It was a glorious day, the weather and the experience. Freckles, sporting her finest, special-occasion pink collar, was getting on in years and had arthritis. When the priest, dressed in the robes of the Franciscans, a corded belt around his waist, came out into the tree-lined courtyard at the back of the church, he was greeted by many families with little people holding anxiously onto their plethora of pets: cats and dogs, as expected, and gerbils and hamsters, parrots, rabbits and fish. The priest divided the group into Catholic pets and the rest of the pets. My Freckles was "Jewish."

The priest came to each pet and blessed it. For those pets not Catholic, he gave what I know as the Priestly Blessing:

The Lord bless you and keep you.
The Lord make his face shine upon you and be gracious to you.
The Lord lift up His countenance upon you, and give you peace.

And then he placed his hands on my beloved puppy, spoke gently to her and talked softly to me. And as odd as this may sound, it reminded me of feelings I experienced when a priest would come to comfort one of my Catholic patients: the presence of love, for both of us.

I recently read that there is a history of blessing the animals in Judaism that originated in ancient times. The Jewish ceremony is often performed on the seventh day of Passover as a celebration of the Hebrews' – and their animals' – emancipation from slavery in Egypt more than 3,000 years ago. There are some congregations that provide this ceremony in the fall during the Jewish High Holidays when the Bible story about Noah and the Ark is read. God promised never to destroy the earth again. Needless to say, both humans and animals were understandably joyful. What a perfect setting for a blessing.

In 1205, not long after his return to Assisi, Francis was praying before an ancient crucifix and heard a call from God that he was to rebuild the Church. Literally. The chapel of St. Damian's below the town was in disrepair. And figuratively. It was more than his hands that were needed to rebuild this small church; he was to use his words to rebuild faith in the Church, faith through a love of God's creations.

I read that Saint Francis and the legend that grew around him became a much beloved subject for artists, especially within the mystical Umbrian school. Francis himself wrote:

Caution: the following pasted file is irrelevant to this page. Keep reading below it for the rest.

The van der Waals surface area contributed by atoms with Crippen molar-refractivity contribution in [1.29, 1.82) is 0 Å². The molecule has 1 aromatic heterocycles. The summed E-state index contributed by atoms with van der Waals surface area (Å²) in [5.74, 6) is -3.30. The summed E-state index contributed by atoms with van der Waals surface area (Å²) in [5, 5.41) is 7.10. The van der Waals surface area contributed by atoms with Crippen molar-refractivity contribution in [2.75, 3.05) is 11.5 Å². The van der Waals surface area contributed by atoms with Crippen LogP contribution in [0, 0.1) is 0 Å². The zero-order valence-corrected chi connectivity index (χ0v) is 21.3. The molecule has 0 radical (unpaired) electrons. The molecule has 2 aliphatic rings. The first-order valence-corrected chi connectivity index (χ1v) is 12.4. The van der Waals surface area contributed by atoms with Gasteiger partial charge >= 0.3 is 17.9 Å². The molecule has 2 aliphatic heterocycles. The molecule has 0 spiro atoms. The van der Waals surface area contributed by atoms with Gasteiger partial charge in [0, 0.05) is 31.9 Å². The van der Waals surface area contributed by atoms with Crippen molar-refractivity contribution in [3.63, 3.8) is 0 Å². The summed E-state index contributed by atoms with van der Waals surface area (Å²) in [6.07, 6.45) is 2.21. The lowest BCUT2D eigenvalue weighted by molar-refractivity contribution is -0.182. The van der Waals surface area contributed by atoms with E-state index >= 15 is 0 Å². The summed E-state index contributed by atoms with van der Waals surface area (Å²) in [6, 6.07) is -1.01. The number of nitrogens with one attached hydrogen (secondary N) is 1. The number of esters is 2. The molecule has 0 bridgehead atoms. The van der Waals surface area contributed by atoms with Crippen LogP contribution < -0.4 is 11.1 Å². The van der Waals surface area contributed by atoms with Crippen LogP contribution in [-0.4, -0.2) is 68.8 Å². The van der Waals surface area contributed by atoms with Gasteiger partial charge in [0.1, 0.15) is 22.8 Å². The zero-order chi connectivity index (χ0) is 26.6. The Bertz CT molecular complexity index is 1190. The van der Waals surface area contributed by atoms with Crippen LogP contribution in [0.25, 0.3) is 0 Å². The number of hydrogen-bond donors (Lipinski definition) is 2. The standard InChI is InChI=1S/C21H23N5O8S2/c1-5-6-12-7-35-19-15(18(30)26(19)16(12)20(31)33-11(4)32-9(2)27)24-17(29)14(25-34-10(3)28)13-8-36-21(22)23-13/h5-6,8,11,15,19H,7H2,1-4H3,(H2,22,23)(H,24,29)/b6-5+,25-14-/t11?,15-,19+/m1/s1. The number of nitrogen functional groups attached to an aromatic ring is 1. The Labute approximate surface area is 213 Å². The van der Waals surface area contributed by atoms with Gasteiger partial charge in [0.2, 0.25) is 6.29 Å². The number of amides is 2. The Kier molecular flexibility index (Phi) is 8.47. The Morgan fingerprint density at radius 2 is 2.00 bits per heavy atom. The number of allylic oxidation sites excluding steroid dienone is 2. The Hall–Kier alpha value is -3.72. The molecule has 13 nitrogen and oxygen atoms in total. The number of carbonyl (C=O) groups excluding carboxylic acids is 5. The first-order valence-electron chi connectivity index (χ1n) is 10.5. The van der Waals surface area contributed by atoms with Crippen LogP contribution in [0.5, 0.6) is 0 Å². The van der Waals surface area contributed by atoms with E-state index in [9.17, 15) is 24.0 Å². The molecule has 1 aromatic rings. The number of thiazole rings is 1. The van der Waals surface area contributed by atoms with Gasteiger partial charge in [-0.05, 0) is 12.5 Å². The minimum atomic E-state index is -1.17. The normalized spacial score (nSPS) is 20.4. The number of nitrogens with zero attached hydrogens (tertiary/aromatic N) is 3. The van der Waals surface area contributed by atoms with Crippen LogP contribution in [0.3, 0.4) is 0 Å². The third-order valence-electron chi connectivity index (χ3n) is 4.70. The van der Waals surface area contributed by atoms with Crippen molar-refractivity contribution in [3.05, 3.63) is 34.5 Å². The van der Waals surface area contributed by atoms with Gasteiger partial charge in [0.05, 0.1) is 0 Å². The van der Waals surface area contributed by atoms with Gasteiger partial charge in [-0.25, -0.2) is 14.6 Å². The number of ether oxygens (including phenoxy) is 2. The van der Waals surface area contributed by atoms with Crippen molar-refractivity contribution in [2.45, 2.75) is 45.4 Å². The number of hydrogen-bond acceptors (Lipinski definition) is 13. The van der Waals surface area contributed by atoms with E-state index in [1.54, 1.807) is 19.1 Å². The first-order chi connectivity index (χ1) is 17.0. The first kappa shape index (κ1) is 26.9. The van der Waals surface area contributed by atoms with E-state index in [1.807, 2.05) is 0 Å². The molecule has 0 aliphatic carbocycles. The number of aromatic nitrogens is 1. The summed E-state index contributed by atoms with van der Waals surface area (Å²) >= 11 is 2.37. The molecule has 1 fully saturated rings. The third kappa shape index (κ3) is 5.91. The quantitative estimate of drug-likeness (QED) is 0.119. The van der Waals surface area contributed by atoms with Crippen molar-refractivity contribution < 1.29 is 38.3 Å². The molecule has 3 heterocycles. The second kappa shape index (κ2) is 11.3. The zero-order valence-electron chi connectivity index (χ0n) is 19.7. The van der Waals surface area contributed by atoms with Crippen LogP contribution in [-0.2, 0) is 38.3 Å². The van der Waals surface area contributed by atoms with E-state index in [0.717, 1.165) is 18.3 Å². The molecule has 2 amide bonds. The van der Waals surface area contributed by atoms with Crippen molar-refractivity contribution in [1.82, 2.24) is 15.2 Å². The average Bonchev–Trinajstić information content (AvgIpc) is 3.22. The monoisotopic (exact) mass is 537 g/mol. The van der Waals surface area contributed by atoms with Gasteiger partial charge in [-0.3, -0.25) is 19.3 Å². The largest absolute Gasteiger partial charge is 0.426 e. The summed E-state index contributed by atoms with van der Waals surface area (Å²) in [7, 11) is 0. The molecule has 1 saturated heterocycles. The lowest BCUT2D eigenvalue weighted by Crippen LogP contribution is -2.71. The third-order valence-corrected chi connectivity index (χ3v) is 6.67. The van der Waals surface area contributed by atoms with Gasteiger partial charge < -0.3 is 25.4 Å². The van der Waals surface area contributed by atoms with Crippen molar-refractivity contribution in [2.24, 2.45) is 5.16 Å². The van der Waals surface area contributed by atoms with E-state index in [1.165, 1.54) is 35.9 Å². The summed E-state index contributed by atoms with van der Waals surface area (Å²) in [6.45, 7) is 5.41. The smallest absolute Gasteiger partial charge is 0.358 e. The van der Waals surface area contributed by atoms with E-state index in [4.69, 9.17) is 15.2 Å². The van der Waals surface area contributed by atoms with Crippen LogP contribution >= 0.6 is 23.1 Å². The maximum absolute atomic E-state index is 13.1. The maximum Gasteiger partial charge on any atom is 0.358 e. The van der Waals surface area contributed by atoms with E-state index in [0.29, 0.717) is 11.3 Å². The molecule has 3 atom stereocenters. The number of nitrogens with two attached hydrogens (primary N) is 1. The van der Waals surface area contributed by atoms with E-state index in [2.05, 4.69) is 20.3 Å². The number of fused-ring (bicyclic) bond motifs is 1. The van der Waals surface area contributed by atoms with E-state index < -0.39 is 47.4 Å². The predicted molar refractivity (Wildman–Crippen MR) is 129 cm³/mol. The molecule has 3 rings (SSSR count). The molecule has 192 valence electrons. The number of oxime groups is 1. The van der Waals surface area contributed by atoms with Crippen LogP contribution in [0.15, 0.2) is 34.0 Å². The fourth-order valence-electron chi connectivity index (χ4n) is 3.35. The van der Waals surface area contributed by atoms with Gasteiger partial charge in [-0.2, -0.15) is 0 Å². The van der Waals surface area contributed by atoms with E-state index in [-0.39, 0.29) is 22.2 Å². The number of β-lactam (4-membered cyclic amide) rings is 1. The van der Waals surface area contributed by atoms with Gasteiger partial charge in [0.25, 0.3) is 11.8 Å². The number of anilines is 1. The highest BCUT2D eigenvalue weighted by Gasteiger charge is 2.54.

"He who works with his hands is a labourer. He who works with his hands and his head is a craftsman. He who works with his hands and his head and his heart is an artist."

He declared that the duty of a servant of God was to lift up the hearts of men and move them to spiritual gladness.

Sandro Botticelli was one of the leading painters of the Italian Renaissance. He has been described as a poetical painter. It was his 1481 painting, La Primavera (Spring) in the Uffizi Gallery in Florence that caught my attention and lifted my heart to spiritual gladness. Botticelli was known for bringing Christian and classical ideas together in his artwork. And this painting has an enchanting, spiritual quality about it. At first glance I thought I was looking at a painting of the Madonna. Art historians refer to his elegant execution, his sense of melancholy, and his strong emphasis on line; details appear as sumptuous "still life." I recently read that the way to greater levels of spirituality is by paying attention to the most trivial matter, to the smallest of details.

Botticelli, like Francis, was captivated by details. La Primavera embraces you in the natural beauty of the infiniteness of the physical environment and releases within a sense of universal love and happiness.

Botticelli apparently painted this canvas as a wedding gift for a member of the Medici family. It hung in the Villa di Castello and was meant to be displayed in the privacy of the couple's bedroom. The boughs of oranges in the background symbolize fertility, a hope for the blessing of children. Over the centuries, others have added new interpretations. And so, today, we have a gift with many layers of meaning. Yet there still remains an abundance of opportunity to go deeply into the "text" to search for personal meaning, as we do with any brilliant piece of work that freezes a moment in time.

There are art historians who see the painting as "an elaborate mythological allegory of the burgeoning fertility of the world." Some describe the beautiful angelic woman in the centre, surrounded by boughs of oranges, as Venus; others, as the Virgin Mary, the one with modest grace and beautiful eyes full of infinite tenderness. Many scholars have noted a resemblance between Botticelli's Venus or Mother Goddess and his images of the Virgin Mary. As one critic wrote, the Venus of La Primavera is in a way the Pietà.

The impish cherub above appears to be Cupid. The three dancing figures on the left are said to be the Three Graces, charm, beauty and creativity, who in Greek mythology represent poetry, art, music, virtue and knowledge. They dance with careless abandon, reminding me of my granddaughter when she sways with joyful, angelic abandonment to the music swirling in her head. Mercury waits, looking outward into the distance. Another critic wrote that as Mercury is the god of wisdom, the one who knows about the occult mysteries of the universe, the art of alchemy and the cosmic forces, the painting proffers the suggestion that to find wisdom and to achieve eternity, one has to renounce physical pleasure, which is temporary and incomplete.